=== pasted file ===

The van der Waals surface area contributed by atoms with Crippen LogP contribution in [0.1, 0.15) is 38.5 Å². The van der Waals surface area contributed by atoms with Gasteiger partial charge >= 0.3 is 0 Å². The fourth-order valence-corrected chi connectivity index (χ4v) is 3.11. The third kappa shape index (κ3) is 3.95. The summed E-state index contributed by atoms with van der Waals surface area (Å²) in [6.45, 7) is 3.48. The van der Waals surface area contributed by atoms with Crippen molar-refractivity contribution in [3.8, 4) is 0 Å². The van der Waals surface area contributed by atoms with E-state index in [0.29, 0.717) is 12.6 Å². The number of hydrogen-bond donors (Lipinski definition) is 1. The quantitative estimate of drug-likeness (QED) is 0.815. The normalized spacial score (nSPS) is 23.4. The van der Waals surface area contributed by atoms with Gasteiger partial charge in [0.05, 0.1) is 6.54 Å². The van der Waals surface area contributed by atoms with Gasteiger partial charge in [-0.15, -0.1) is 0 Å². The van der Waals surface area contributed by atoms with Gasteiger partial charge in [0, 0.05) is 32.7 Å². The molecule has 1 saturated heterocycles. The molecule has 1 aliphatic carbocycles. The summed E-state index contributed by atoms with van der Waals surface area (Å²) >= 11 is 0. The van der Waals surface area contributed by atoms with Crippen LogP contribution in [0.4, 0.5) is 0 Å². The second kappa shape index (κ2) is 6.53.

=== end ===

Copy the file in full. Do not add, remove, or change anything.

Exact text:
The van der Waals surface area contributed by atoms with Crippen LogP contribution in [0.1, 0.15) is 38.5 Å². The van der Waals surface area contributed by atoms with Gasteiger partial charge >= 0.3 is 0 Å². The fourth-order valence-corrected chi connectivity index (χ4v) is 3.11. The third kappa shape index (κ3) is 3.95. The summed E-state index contributed by atoms with van der Waals surface area (Å²) in [6.45, 7) is 3.48. The van der Waals surface area contributed by atoms with Crippen molar-refractivity contribution in [3.8, 4) is 0 Å². The van der Waals surface area contributed by atoms with E-state index in [0.29, 0.717) is 12.6 Å². The number of hydrogen-bond donors (Lipinski definition) is 1. The quantitative estimate of drug-likeness (QED) is 0.815. The normalized spacial score (nSPS) is 23.4. The van der Waals surface area contributed by atoms with Gasteiger partial charge in [0.05, 0.1) is 6.54 Å². The van der Waals surface area contributed by atoms with Gasteiger partial charge in [-0.15, -0.1) is 0 Å². The van der Waals surface area contributed by atoms with Gasteiger partial charge in [0, 0.05) is 32.7 Å². The molecule has 1 saturated heterocycles. The molecule has 1 aliphatic carbocycles. The summed E-state index contributed by atoms with van der Waals surface area (Å²) >= 11 is 0. The van der Waals surface area contributed by atoms with Crippen LogP contribution in [0.4, 0.5) is 0 Å². The second kappa shape index (κ2) is 6.53.